Citroen's WRC return: What troubled Meeke on Rally Sweden?

Kris Meeke was fairly quiet through last weekend's Rally Sweden. He was letting his wayward Citroen World Rally Car do his talking for him. The conversation wasn't exactly engaging

Citroen's WRC return: What troubled Meeke on Rally Sweden?

With one stage remaining, the Northern Irishman found his voice. Suddenly, midway through the second run of Likenas on Sunday, he had plenty to say.

"I'm not fucking driving this," said last year's Rally Finland winner.

He'd just saved another moment, just managed the persuade the C3 WRC beneath him not to swap ends. Again.

Meeke's co-driver Paul Nagle offered the only words a co-driver can offer at that moment.

"Just get it through, that's all we have to do," offered the voice from Killarney.

With barely a moment's hesitation, Meeke disagreed.

"No fucking way, I'm not driving this."

After a few more f-bombs and a request for assistance from the big man upstairs (God, not Yves Matton), Meeke put the thing in road mode and pottered through.

Meeke's torture wasn't quite complete. He was then faced with an hour or so in a regroup waiting to go into the powerstage run at Torsby.

Worse still, the regroup was media central.

Meeke parked the car up and walked away from everybody, sitting some distance from the machine he'd waited his entire career to drive.

But he couldn't sit still for long, partly because it was enormously cold and partly because he was doing a more than passable impression of a caged tiger.

Nagle caught my eye and offered an expression that made it clear that going to talk to him would be the journalistic equivalent of taking a great big stick and shoving it firmly up a tiger's arse.

The start of the 2017 World Rally Championship has been a disaster for Citroen.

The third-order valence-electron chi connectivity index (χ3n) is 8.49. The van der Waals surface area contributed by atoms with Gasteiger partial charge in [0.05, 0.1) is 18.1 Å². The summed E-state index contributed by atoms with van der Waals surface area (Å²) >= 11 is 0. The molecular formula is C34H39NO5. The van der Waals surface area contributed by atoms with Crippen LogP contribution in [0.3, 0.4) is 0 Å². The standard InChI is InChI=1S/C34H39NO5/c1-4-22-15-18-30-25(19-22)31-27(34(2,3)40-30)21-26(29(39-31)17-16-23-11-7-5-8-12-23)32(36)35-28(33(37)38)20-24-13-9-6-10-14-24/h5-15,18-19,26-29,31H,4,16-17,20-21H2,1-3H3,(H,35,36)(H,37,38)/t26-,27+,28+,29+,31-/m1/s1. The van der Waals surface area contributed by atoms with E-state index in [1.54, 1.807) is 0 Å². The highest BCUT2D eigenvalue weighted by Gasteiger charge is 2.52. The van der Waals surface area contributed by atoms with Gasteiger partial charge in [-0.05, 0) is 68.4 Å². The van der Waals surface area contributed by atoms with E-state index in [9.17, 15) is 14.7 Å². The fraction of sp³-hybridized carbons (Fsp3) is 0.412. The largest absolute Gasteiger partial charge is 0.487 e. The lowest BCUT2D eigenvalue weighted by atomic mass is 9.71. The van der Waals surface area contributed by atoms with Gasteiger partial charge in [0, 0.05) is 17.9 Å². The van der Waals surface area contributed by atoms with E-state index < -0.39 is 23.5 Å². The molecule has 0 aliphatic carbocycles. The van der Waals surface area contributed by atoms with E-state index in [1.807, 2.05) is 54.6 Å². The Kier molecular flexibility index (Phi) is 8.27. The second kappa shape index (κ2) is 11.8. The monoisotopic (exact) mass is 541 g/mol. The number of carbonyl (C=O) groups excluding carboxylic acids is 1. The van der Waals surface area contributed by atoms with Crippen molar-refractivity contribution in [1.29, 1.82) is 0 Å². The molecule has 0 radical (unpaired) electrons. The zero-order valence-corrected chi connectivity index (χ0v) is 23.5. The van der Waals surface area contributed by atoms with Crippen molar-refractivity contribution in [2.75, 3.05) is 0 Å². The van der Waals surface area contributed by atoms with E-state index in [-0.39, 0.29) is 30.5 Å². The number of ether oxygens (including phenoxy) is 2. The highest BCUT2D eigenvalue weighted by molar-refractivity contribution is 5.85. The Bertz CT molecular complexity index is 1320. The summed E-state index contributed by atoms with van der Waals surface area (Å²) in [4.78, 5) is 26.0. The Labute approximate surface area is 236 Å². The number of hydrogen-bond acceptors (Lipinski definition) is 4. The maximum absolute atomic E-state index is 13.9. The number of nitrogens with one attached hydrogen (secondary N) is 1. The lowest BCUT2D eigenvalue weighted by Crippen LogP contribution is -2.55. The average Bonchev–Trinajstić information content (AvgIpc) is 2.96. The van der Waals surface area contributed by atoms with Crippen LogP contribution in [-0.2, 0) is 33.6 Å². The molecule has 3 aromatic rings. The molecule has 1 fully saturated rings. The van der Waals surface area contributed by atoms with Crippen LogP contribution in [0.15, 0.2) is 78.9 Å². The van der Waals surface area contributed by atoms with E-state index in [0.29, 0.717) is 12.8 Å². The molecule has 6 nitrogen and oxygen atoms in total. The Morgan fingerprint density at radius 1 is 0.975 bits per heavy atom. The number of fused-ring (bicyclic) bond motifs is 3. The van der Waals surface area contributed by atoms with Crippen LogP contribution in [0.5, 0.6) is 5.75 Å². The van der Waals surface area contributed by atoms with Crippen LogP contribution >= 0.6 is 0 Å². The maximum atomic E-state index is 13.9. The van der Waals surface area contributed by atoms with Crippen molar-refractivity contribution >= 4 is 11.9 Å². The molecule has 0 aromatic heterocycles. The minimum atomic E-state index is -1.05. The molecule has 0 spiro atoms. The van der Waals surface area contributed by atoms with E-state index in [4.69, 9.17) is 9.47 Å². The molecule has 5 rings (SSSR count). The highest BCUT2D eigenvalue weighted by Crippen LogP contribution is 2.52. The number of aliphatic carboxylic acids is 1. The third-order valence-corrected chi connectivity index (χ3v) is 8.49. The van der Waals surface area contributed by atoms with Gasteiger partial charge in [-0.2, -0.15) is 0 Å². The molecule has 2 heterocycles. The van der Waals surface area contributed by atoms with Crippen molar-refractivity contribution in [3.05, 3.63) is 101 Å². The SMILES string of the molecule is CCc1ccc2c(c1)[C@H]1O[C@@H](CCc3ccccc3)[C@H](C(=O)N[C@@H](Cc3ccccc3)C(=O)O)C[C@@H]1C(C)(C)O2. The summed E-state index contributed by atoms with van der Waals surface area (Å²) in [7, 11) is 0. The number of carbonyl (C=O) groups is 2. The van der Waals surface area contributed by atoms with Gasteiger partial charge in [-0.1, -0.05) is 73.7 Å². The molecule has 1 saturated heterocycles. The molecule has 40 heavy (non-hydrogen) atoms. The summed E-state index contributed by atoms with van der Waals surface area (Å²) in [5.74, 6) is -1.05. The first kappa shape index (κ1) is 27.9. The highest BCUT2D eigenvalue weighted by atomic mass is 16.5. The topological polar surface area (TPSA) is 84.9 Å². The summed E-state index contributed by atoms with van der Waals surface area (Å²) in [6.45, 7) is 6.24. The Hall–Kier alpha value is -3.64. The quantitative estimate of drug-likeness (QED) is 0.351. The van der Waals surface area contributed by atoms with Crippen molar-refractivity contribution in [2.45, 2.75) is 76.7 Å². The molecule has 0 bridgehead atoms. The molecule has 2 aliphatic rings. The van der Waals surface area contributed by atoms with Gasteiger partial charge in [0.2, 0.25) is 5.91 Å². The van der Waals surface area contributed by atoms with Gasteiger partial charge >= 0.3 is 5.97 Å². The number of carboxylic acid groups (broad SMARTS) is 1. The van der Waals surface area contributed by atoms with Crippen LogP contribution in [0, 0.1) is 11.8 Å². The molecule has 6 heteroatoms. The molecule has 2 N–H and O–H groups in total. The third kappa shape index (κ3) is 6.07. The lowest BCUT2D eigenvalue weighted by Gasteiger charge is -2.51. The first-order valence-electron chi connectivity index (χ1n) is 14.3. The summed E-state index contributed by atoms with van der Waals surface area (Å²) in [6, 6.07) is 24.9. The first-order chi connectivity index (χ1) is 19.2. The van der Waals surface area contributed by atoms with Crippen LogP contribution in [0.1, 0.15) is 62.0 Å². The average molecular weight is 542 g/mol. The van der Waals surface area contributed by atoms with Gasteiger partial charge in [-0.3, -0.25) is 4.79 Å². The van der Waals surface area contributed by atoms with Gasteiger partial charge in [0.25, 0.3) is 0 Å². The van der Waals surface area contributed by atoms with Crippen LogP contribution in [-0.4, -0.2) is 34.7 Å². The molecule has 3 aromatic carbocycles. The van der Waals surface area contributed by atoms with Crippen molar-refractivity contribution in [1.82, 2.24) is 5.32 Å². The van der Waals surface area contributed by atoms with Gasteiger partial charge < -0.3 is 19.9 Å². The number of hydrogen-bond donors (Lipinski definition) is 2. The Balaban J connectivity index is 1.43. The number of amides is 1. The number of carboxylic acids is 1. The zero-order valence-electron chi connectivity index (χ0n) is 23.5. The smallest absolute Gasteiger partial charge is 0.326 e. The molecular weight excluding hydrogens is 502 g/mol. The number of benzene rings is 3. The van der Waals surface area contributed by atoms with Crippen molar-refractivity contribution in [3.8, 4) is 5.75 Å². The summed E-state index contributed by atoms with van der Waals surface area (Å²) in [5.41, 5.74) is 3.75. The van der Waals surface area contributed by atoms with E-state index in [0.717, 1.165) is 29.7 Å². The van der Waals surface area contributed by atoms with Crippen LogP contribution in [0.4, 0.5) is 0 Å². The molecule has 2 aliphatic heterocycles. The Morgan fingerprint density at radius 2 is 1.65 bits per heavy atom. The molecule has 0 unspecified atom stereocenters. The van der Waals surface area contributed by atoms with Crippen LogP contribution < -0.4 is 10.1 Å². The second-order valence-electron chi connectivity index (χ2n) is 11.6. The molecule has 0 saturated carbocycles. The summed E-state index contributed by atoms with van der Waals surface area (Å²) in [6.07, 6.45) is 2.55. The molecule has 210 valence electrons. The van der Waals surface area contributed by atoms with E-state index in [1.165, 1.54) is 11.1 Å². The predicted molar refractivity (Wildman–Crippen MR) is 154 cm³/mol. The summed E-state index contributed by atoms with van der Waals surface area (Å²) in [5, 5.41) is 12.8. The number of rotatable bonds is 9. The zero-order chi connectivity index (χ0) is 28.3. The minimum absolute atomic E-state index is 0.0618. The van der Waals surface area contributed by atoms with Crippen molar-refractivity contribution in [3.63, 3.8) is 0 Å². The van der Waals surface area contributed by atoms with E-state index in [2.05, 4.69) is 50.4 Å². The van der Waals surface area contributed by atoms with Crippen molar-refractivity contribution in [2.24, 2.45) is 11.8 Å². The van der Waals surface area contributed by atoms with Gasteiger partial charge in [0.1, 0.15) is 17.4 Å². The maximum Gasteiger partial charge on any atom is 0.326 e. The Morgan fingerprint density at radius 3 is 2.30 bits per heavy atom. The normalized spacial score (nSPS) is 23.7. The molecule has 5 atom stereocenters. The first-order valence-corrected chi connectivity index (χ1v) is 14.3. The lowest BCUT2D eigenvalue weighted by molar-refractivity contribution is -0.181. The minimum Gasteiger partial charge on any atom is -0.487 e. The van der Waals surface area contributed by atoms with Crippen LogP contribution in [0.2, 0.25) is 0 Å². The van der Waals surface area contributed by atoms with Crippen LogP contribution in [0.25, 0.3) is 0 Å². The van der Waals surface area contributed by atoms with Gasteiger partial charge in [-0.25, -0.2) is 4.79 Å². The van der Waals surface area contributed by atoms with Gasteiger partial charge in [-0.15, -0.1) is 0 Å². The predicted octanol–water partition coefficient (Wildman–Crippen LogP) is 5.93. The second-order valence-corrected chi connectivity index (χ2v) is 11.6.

We could dress it up and talk about Monte-specific set-up issues and the rest of the season looking much rosier.

Or we could face facts: right now, Citroen's C3 WRC is being blown out of the water by M-Sport's Ford, the Hyundai and the Toyota Yaris WRC.

It's the last one that'll sting the most for Meeke. Had he shaken hands with Tommi Makinen just over a year ago, it could have been him sitting where Rally Sweden victor Jari-Matti Latvala was.

Instead, Meeke had the worst seat in the house. And he was watching a horror movie being played out before him.

Yes, he went off the road on Saturday, but have a look at the onboards. The car, as Nagle pointed out at the top of the conversation detailed above, was all over the place.

And it was exactly the same for Craig Breen. Both C3s were later on the throttle and entering pretty much every corner with more steering input than any of their rivals.

This wasn't how it was supposed to be. Citroen's year out was supposed to be to prepare the returning giant for life back at the top of world rallying's tree.

The C3 looks to be trailing the Fiesta in terms of engine and it's not even in the same ballpark as an i20 through the twisty bits.

But it was Makinen and his men and women working from an entirely modest facility in central Finland that truly tipped this WRC titan into the shade in Sweden.

Big question is: are we talking quick fix or fundamental issue?

Having seen the car running so well in testing and with Meeke's input, it's almost impossible to imagine this is more than another rally-specific glitch.

Citroen has vast experience of the WRC, not to mention 17 titles in 10 years (nine drivers' awards for Sebastien Loeb and eight makes' crowns) and if anybody knows how to fix this, it's Matton and his team.

Citroen and Meeke need to reset for Mexico. The Dungannon driver remains one of the best in the history of rallying (a Finland win guarantees you of that) and those four walls in Versailles contain genuine world-class engineering ability.

Stay on the line caller... And anyway, I thought we weren't drawing any conclusions until after Mexico.

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